Visitors to the LVMH (Louis Vuitton Moët Hennessy) offices on Avenue Montaigne in the eighth arrondissement of Paris are greeted by two imposing sculptures by Takashi Murakami flanking the stately doors. A long and sloping staircase follows with steps rising towards a verdant interior courtyard, naturally showing the way to the office of LVMH’s president, Bernard Arnault.
Aside from being a talented French businessman, Bernard Arnault is a world-renowned art enthusiast. The sponsor of numerous exhibitions, he is also an avid collector and will begin displaying in 2011 a portion of his vast collection through his foundation, the Louis Vuitton Foundation for Creation. There is no doubt that this top French businessman, who will celebrate his 60th birthday next March, is the leader of luxury. But, rather than dwell on his current surroundings, he would rather talk about another building that will “be noticed in architecture and in the architectural landscape of Paris.” Arnault is alluding to the future home of his foundation, whose building, designed by Frank Gehry, will take root in 2011 at the jardin d’Acclimatation on the outskirts of the Bois de Boulogne in the 16th arrondissement of Paris.
For Arnault, the monument built by the American architect Gehry will be a first in glass construction and will become as famous as the Eiffel Tower was in its time for its steel construction. “Frank Gehry is one of the greatest architects in the world,” says Arnault. “His buildings are full of force and impressive novelty. The 4300 square meters will be open to the greater environment, light like a cloud of glass, and will not be a wound of development but a harmonious compliment. Visitors could come just to see the building.”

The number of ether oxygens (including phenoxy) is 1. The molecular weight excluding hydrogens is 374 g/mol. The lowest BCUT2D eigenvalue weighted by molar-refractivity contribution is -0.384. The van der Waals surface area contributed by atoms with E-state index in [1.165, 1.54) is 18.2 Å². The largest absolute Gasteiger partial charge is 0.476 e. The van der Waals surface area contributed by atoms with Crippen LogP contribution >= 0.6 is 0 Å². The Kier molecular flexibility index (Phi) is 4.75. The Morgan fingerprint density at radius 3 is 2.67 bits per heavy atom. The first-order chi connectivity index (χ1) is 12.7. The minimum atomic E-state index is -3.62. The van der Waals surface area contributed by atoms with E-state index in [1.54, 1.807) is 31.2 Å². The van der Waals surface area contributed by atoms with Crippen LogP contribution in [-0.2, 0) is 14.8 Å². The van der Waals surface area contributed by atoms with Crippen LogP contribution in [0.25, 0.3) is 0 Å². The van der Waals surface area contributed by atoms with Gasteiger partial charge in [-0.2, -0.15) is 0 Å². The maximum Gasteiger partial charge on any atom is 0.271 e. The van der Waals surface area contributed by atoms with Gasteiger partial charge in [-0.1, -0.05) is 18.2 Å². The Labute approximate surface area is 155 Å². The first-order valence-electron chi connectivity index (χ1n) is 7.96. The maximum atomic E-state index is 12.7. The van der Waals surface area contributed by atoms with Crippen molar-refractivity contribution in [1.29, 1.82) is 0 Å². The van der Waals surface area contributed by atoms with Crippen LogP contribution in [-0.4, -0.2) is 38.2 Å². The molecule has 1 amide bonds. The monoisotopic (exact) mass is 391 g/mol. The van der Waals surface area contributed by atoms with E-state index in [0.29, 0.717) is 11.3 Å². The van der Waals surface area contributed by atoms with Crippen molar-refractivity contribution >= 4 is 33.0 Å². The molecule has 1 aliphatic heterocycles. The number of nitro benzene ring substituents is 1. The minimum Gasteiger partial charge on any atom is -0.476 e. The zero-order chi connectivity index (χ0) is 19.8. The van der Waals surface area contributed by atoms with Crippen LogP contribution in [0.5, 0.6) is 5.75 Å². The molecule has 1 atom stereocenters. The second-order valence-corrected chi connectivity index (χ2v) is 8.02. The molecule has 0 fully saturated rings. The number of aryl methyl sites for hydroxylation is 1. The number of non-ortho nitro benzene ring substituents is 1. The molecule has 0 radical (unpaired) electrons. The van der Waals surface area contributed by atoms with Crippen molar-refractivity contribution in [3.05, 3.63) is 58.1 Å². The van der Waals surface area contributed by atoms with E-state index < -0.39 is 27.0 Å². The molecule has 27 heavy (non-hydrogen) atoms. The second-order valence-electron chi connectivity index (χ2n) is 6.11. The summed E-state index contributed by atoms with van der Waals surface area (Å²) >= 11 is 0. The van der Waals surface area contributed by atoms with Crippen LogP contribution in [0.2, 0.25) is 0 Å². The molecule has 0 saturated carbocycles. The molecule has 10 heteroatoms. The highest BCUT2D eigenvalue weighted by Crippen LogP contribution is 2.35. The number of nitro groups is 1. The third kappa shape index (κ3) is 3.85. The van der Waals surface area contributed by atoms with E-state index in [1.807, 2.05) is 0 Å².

It is, of course, foreseeable that people will also come to see the collection’s exhibitions, whose themes will be chosen by the foundation’s artistic director, Suzanne Pagé, former director of the Paris Museum of Modern Art. They will be organized to include work from Bernard Arnault’s vast collections of 20th and 21st century art. “To know the artists who will be represented, one need only look at the exhibits that LVMH has sponsored over the years,” explains Arnault.
The permanent collection and the temporary exhibitions will not be limited to Bernard’s personal holdings, however. Rather, they will be produced with the participation of other contemporary creative institutions. “The foundation will be open to all talents—French artists and also foreign artists—and will cultivate both originality and marked identity,” says Arnault. One of the foundation’s main goals is to make culture (French culture in particular) radiant forces in the world by creating totally new and inventive exhibitions, in the same vein as previous LVMH-sponsored events.
For Arnault, art is more than something that is hung on the walls of galleries and museums; it is something that can be worn. This vision of art is most readily displayed on the products of LVMH’s historic brand, Louis Vuitton. Ever since the arrival of the designer Marc Jacobs in 1997, the brand has been searching out ways to be at the forefront of modernity.
For the past several years, this union has become a point of commercial strategy—although Arnault remains dedicated to keeping sacred the role of the artist. “The most important thing is the artist’s approach,” he says. “We only work with living artists so that we can create a dialogue.”